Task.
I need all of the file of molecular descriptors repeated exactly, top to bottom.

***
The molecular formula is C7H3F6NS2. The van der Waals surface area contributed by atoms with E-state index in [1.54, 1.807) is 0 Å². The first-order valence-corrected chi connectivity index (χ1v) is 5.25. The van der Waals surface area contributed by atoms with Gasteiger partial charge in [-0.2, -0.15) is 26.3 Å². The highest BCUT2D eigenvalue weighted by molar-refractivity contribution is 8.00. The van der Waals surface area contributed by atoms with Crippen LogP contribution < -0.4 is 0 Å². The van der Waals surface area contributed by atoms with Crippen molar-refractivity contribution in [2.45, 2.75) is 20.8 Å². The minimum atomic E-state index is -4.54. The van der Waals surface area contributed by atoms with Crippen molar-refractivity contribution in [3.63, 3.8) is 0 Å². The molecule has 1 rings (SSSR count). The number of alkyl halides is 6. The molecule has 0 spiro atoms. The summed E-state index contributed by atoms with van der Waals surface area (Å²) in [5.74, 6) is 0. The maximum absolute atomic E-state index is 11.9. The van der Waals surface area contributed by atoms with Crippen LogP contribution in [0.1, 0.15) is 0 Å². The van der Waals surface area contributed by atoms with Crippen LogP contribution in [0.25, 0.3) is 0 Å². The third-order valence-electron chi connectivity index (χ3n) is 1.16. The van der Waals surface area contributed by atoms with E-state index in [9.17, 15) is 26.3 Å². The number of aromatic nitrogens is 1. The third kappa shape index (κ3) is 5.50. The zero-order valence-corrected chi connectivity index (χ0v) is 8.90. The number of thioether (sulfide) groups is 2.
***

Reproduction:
The molecular formula is C7H3F6NS2. The van der Waals surface area contributed by atoms with E-state index in [1.54, 1.807) is 0 Å². The first-order valence-corrected chi connectivity index (χ1v) is 5.25. The van der Waals surface area contributed by atoms with Gasteiger partial charge in [-0.2, -0.15) is 26.3 Å². The highest BCUT2D eigenvalue weighted by molar-refractivity contribution is 8.00. The van der Waals surface area contributed by atoms with Crippen LogP contribution < -0.4 is 0 Å². The van der Waals surface area contributed by atoms with Crippen molar-refractivity contribution in [2.45, 2.75) is 20.8 Å². The minimum atomic E-state index is -4.54. The van der Waals surface area contributed by atoms with Crippen molar-refractivity contribution in [3.63, 3.8) is 0 Å². The molecule has 1 rings (SSSR count). The number of alkyl halides is 6. The molecule has 0 spiro atoms. The summed E-state index contributed by atoms with van der Waals surface area (Å²) in [5.74, 6) is 0. The maximum absolute atomic E-state index is 11.9. The van der Waals surface area contributed by atoms with Crippen LogP contribution in [0.1, 0.15) is 0 Å². The van der Waals surface area contributed by atoms with Crippen LogP contribution in [0.25, 0.3) is 0 Å². The third-order valence-electron chi connectivity index (χ3n) is 1.16. The van der Waals surface area contributed by atoms with E-state index in [9.17, 15) is 26.3 Å². The number of aromatic nitrogens is 1. The third kappa shape index (κ3) is 5.50. The zero-order valence-corrected chi connectivity index (χ0v) is 8.90. The number of thioether (sulfide) groups is 2.